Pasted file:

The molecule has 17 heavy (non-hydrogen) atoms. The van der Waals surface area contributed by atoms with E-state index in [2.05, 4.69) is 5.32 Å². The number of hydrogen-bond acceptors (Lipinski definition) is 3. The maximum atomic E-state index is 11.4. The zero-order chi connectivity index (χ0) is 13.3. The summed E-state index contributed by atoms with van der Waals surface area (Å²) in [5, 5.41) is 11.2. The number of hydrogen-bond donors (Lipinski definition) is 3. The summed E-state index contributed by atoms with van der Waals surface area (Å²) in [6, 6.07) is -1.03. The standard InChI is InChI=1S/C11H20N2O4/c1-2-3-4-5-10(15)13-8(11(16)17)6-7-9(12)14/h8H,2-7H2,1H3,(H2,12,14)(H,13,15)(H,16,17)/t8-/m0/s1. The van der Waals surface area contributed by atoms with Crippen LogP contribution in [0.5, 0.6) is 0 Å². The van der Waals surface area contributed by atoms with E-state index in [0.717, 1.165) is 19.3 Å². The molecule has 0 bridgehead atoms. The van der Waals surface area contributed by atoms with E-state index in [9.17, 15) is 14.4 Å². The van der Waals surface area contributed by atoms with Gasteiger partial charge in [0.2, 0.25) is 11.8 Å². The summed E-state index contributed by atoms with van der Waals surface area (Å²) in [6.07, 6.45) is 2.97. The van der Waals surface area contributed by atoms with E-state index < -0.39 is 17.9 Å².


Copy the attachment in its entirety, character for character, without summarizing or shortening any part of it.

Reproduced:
The molecule has 17 heavy (non-hydrogen) atoms. The van der Waals surface area contributed by atoms with E-state index in [2.05, 4.69) is 5.32 Å². The number of hydrogen-bond acceptors (Lipinski definition) is 3. The maximum atomic E-state index is 11.4. The zero-order chi connectivity index (χ0) is 13.3. The summed E-state index contributed by atoms with van der Waals surface area (Å²) in [5, 5.41) is 11.2. The number of hydrogen-bond donors (Lipinski definition) is 3. The summed E-state index contributed by atoms with van der Waals surface area (Å²) in [6, 6.07) is -1.03. The standard InChI is InChI=1S/C11H20N2O4/c1-2-3-4-5-10(15)13-8(11(16)17)6-7-9(12)14/h8H,2-7H2,1H3,(H2,12,14)(H,13,15)(H,16,17)/t8-/m0/s1. The van der Waals surface area contributed by atoms with Crippen LogP contribution in [0.5, 0.6) is 0 Å². The van der Waals surface area contributed by atoms with E-state index in [0.717, 1.165) is 19.3 Å². The molecule has 0 bridgehead atoms. The van der Waals surface area contributed by atoms with E-state index in [9.17, 15) is 14.4 Å². The van der Waals surface area contributed by atoms with Gasteiger partial charge in [0.2, 0.25) is 11.8 Å². The summed E-state index contributed by atoms with van der Waals surface area (Å²) in [6.07, 6.45) is 2.97. The van der Waals surface area contributed by atoms with E-state index < -0.39 is 17.9 Å².